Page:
U. Munari
    ABSTRACT Accurate BVRCIC light and colour curves of the Mira variable in the dust-free symbiotic system K4,46 are presented and discussed. They cover several consecutive pulsations cycles. The Mira mean period is 284.2 d, the reddening sums to E(B,V) = 0.35 and the distance is 10 kpc. Absolute spectrophotometry at both maximum and minimum brightness of the Mira is presented. The rich emission line and continuum spectrum of the H ii region ionized by the hard radiation of the white dwarf dominates at Mira minimum. From its photoionization analysis, it is found that the H ii region extends to a radius of 210 au, has a mass 1.8 × 10,4 M, and it is ionized by a white dwarf of 158 000 K temperature and 0.06 R, radius, stably burning hydrogen at its surface. The derived [Fe/H]=,0.45 well match the ambient metallicity expected at K4,46 at its 15 kpc galactocentric distance, and the overabundances in N, Ne and He are those expected if the H ii region is fed by the wind of the Mira and polluted by nuclearly processed material lost by the white dwarf companion. [source]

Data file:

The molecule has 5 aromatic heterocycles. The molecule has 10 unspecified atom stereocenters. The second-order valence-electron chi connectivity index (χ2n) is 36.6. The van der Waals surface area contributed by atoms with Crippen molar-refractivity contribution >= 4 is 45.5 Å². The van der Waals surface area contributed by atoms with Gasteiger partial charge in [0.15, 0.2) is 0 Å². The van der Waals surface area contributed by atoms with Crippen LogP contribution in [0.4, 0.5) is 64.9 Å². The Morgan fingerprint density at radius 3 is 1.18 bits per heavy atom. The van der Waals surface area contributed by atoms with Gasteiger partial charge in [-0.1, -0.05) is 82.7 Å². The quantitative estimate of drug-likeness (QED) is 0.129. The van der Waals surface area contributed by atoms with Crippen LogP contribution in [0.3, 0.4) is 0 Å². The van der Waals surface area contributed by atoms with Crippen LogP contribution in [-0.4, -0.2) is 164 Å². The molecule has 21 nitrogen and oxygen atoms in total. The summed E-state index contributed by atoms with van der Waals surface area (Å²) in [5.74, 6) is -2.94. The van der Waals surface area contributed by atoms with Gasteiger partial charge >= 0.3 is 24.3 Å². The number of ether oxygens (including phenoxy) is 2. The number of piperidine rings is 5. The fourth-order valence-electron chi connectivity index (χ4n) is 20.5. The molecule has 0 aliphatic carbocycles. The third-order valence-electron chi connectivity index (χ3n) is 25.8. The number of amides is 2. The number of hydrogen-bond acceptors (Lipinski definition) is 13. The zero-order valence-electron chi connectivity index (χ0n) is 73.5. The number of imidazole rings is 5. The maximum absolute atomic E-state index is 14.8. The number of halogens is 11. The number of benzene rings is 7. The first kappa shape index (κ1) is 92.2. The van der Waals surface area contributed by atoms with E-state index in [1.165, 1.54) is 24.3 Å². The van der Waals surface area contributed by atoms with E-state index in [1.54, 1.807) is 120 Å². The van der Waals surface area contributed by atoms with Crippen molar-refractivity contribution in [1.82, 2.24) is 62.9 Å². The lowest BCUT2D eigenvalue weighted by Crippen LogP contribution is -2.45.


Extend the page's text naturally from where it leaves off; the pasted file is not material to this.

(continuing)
PG 1258+593 and its common proper motion magnetic white dwarf counterpart

    J. Girven